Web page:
Protocol and Etiquette: A Very Royal Perspective
In the face of a national decline in deference and decorum, the Royal Household is one of the last bastions of good form, etiquette, and protocol. No other institution prides itself quite so much on its ability to ensure that at all times people are addressed correctly, letters meet with Debrett's approval (in fact the Royal Household usually sets the standard), orders and decorations are worn correctly, and umbrellas are carried as in times gone by on Whitehall. The Old Guard still reigns at Buckingham Palace.
Obeisance Lady Susan [Hussey] is popular, hers is the deepest, briskest and most correct curtsey, the taffeta of her low evening dress fairly crackles in its swift drop to the carpet.
Making obeisance is not an idea ingrained in people's minds; one has therefore to consider the reasons behind this ancient form of showing deep respect to someone of authority. Today when you attend a royal function you may be shocked to see a line of bobbing ladies and bowing gentlemen. However, this form does endure and provides a continuity at events attended by The Queen and her family. While it is no longer considered absolutely necessary, many people still make their bows and curtseys to Her Majesty and Their Royal Highnesses. Gone are the days when young women paraded before their Sovereign like vestal virgins adorned in white with feathers, trains, and fans to make their deep, reverential, and well-practised curtseys.
Today ladies may practise in front of their mirrors the night before they go to the Palace, but few take classes at the famous London finishing schools such as Lucie Clayton or dance classes at establishments such as Vacani's School of Dance, where The Princesses Elizabeth and Margaret learned to dance as children.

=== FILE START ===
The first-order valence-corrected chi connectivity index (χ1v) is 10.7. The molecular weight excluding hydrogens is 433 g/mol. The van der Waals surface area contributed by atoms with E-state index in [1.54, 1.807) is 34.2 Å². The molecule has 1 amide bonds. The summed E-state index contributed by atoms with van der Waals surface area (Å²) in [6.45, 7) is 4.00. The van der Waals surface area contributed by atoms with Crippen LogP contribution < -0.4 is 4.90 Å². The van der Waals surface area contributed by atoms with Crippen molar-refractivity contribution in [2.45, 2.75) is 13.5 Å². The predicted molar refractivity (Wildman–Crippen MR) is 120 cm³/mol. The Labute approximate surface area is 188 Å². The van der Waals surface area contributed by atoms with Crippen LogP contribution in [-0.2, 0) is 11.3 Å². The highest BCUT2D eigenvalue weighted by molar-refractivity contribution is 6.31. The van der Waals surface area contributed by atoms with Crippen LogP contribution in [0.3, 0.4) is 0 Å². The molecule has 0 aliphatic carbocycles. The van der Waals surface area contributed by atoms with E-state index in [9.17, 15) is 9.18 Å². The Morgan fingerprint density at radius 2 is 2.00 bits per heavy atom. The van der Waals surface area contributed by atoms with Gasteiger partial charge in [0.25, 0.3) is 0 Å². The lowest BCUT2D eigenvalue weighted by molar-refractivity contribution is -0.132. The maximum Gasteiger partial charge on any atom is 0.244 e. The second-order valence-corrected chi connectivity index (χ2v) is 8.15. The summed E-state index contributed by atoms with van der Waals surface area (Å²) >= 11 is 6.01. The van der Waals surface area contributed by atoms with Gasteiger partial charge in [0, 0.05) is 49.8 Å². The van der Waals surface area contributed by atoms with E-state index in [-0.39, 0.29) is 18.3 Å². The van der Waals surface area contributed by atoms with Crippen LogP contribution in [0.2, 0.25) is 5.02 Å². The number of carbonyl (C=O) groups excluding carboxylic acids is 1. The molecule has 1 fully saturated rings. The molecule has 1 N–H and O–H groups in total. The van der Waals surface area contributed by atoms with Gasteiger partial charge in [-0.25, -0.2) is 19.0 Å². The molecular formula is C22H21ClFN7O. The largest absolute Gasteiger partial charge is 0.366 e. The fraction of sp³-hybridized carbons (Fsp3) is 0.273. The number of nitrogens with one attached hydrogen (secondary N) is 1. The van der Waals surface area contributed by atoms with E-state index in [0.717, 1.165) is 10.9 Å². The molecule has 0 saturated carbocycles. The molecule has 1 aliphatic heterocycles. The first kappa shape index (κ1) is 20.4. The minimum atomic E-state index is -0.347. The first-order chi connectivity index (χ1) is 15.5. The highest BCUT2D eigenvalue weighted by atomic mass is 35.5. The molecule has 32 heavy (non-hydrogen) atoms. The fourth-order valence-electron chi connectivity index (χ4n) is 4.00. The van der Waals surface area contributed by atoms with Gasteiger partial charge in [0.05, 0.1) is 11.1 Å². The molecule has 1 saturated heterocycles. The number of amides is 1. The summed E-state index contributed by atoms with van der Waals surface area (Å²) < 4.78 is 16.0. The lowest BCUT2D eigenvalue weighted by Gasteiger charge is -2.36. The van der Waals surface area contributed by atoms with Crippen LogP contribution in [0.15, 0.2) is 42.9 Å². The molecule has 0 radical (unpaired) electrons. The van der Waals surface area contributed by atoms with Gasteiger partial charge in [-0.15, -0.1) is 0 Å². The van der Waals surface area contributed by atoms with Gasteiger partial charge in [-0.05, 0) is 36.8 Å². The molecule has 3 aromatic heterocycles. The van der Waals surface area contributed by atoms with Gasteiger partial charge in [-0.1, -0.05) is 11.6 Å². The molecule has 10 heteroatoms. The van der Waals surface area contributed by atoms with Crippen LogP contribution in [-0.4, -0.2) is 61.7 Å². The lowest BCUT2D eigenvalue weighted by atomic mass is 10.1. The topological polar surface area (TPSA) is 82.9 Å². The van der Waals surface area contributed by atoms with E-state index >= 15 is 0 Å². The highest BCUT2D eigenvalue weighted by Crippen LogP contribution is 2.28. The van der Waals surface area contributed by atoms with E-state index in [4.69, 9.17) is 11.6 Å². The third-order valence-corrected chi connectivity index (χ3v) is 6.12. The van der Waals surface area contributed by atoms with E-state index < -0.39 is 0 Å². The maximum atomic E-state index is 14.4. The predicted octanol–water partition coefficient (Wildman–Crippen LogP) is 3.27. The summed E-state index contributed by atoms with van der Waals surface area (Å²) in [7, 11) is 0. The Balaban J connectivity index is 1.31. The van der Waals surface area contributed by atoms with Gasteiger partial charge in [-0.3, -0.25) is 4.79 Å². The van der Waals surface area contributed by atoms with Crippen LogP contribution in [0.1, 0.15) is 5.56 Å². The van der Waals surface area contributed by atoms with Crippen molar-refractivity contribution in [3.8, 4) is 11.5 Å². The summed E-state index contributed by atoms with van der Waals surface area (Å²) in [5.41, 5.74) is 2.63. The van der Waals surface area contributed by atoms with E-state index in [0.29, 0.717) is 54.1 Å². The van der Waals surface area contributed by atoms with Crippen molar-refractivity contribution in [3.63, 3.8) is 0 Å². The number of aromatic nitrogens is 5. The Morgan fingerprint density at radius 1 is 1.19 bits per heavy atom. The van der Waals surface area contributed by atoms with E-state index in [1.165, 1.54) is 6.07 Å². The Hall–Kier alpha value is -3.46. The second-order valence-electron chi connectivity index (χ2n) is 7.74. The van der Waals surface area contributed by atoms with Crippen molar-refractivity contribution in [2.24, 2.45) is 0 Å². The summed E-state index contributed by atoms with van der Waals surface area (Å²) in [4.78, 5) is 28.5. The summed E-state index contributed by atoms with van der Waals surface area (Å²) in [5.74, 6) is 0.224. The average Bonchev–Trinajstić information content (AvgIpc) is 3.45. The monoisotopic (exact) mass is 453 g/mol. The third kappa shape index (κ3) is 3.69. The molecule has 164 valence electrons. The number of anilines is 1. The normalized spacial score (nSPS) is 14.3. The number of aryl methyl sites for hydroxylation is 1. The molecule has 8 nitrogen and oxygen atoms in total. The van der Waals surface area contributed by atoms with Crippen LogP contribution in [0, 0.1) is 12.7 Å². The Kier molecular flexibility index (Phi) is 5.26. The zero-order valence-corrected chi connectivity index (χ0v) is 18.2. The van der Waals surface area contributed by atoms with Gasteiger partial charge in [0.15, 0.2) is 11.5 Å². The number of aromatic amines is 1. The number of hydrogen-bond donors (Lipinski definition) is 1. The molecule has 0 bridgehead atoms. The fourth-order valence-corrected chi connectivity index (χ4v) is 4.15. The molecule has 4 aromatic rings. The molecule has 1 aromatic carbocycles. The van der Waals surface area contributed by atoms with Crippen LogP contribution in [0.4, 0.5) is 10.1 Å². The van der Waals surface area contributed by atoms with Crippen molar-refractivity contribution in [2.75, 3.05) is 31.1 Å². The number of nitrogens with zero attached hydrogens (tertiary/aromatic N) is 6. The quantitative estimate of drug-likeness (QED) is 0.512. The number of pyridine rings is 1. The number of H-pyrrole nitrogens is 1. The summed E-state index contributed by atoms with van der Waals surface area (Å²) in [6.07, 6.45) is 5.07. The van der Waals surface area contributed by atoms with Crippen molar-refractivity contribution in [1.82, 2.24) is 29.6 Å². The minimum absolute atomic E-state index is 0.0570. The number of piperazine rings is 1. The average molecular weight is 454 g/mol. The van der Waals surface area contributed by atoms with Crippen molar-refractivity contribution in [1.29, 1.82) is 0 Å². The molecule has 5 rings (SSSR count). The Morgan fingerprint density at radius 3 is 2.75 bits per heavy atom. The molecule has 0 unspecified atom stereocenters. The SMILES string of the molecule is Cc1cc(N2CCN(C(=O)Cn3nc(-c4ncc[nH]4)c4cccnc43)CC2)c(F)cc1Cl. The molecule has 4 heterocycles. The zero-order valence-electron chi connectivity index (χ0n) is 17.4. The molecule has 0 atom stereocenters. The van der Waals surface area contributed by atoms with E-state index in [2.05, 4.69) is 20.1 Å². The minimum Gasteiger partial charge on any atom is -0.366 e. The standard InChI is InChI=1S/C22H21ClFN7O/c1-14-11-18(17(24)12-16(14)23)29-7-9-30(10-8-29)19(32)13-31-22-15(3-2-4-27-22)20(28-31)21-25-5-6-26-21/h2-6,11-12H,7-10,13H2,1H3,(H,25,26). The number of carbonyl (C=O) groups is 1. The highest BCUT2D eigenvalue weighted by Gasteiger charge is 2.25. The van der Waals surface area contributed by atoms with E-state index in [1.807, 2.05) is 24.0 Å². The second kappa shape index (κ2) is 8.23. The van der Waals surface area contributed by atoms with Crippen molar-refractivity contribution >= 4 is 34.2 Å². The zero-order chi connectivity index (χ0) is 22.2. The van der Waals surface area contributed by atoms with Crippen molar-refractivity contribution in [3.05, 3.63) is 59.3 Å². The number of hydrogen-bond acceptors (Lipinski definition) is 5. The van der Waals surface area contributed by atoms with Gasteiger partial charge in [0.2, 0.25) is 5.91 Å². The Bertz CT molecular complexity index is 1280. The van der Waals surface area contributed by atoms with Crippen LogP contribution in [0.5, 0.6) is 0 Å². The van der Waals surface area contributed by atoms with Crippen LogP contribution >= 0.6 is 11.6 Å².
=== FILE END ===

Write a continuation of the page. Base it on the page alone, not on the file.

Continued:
The curtsey is a difficult manoeuvre to execute; if it goes right it looks excellent as you descend towards the ground while shaking hands with The Queen, but if it goes wrong you may end up falling over and making a fool of yourself. "Low sweeping curtseys, although usually well meant, are best reserved for the amateur dramatic stage The curtseys executed by Lady Thatcher are one such example. However, if you are likely to come to grief while attempting this feat, it is safest to stick with the experts' advice. Men are blessed with having only to bow, the most simple act. A correct bow involves a deep nod, not a bow from the waist. Bowing from the waist should be reserved for when you are in Japan. When to make your obeisance is also a vexing question; it depends on the situation. At a church service, bow or curtsey as the royal personage passes on the way to or from his or her seat; at a garden party or other social gathering, wait until presented or when the royal personage is passing.